The tastiest venison I’ve ever eaten came from a 1 ½-year-old fork horn shot through the neck near a picked corn field during early bow season.

That young deer had nothing to do all summer except get fat. Am I saying to forgo everything the QDMA is teaching and whack every young buck that walks by? No. But I am saying if a deer for the freezer is your goal, young bucks from the early season are usually good eating, and have more meat than does to boot. If you want to shoot one and it’s legal, go for it. You don’t owe anyone an apology.

4. Failure to Age / Purge

I’ve been told that aging venison on ice is a mistake, but I don’t buy it. The mercury rises above 50 degrees on most days of deer season in my area. That’s too warm to let a deer hang, so icing them down is my only option. I line the bottom of a cooler with a layer of ice, add my deer quarters on top of that, and then cover them with more ice.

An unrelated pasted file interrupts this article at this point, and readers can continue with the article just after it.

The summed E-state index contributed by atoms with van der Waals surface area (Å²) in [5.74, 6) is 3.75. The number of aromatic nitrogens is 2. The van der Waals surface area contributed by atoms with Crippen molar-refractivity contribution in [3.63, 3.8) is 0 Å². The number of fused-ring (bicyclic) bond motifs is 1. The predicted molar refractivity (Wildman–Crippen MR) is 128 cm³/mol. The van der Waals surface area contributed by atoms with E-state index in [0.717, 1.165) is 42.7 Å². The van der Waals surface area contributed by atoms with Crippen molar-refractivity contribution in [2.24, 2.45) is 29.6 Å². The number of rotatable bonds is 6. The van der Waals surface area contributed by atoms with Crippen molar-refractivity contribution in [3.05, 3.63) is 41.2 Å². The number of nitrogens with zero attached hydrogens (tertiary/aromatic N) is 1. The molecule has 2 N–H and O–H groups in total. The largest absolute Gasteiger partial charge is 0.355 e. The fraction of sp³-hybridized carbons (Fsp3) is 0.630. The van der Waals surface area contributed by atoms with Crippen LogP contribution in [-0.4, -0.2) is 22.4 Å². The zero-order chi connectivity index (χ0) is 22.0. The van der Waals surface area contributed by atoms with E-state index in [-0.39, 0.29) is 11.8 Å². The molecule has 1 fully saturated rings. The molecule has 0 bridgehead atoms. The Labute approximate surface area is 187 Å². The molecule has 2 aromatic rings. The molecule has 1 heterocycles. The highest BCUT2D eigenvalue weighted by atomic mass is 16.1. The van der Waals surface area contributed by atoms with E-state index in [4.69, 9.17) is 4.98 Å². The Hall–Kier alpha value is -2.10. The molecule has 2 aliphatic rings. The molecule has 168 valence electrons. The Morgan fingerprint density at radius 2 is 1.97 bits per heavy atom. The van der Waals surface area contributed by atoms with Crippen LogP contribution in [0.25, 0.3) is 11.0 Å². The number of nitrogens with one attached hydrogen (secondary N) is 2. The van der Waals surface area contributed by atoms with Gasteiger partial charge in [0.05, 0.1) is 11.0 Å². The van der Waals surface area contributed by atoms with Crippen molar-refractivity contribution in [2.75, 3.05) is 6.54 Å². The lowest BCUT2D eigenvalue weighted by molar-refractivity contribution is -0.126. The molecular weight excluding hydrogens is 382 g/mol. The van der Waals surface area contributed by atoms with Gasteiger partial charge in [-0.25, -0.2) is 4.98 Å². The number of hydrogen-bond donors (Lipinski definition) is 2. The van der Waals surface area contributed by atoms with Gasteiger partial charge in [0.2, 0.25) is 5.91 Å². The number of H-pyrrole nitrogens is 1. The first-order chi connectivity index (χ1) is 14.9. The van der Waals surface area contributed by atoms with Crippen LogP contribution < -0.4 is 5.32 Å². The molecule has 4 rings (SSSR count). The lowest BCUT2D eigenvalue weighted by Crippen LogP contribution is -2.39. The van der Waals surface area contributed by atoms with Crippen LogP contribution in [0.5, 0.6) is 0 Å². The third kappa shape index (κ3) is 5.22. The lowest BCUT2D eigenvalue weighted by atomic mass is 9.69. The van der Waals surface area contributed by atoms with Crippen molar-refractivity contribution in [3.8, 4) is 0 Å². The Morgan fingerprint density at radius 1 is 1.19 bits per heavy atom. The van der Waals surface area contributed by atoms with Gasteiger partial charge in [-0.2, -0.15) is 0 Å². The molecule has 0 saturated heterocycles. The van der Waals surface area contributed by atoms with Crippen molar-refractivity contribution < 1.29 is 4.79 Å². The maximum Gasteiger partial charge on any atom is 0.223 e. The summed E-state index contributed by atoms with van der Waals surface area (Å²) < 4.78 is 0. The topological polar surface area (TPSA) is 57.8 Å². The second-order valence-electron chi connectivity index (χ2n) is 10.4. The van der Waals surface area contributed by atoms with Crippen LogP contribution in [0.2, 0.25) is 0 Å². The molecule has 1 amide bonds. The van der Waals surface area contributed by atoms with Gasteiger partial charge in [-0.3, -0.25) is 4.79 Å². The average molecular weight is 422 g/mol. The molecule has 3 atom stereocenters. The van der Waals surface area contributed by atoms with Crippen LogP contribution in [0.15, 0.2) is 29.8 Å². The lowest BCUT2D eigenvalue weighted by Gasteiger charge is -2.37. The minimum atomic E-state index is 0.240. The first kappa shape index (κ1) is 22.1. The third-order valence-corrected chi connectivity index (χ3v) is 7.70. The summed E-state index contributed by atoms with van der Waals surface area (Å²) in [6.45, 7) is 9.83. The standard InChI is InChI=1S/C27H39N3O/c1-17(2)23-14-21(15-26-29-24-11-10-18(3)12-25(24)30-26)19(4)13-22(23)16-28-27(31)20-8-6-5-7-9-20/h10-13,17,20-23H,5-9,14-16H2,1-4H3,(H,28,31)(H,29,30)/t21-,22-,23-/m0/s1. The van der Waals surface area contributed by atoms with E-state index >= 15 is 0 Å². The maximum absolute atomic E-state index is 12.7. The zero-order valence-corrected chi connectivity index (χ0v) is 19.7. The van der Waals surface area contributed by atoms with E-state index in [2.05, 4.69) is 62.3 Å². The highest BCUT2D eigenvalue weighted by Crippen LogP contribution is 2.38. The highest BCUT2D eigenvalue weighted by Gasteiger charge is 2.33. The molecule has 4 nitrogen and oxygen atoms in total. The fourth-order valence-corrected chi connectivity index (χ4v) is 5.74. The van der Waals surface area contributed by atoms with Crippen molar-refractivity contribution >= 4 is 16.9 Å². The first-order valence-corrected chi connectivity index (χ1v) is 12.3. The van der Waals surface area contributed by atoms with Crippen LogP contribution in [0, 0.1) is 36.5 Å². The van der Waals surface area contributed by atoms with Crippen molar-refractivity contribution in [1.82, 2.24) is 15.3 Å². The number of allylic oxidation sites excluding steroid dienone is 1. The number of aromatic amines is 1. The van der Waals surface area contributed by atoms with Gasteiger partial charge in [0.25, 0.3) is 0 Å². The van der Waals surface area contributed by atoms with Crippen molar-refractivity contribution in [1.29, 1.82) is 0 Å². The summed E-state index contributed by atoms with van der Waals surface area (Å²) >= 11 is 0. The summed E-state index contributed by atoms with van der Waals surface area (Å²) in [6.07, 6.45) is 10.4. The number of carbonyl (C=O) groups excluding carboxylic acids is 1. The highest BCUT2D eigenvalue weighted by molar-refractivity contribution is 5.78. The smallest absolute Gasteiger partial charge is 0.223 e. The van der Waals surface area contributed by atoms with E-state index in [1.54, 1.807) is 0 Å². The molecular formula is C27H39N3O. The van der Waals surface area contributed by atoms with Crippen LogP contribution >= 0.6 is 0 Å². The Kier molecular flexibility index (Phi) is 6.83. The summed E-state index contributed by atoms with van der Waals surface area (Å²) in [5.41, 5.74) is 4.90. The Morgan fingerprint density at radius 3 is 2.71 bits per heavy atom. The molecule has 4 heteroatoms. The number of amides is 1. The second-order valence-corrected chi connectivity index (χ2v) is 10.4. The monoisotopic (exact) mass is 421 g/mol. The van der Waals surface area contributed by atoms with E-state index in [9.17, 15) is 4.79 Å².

I keep the cooler in the shade with the drain plug open and on a downhill incline. That’s very important. The idea is to let the ice slowly melt and drain from the cooler. This not only keeps the meat cold, but purges an amazing amount of blood from it. Do this for at least two days, checking the ice a couple times per day in especially warm weather. (Note: if you do this without a drain plug, you’ll get the opposite effect; deer quarters that are essentially marinated in bloody, dirty water. Does that sound tasty? Didn’t think so.)

5. Dirty Knives and Power Saws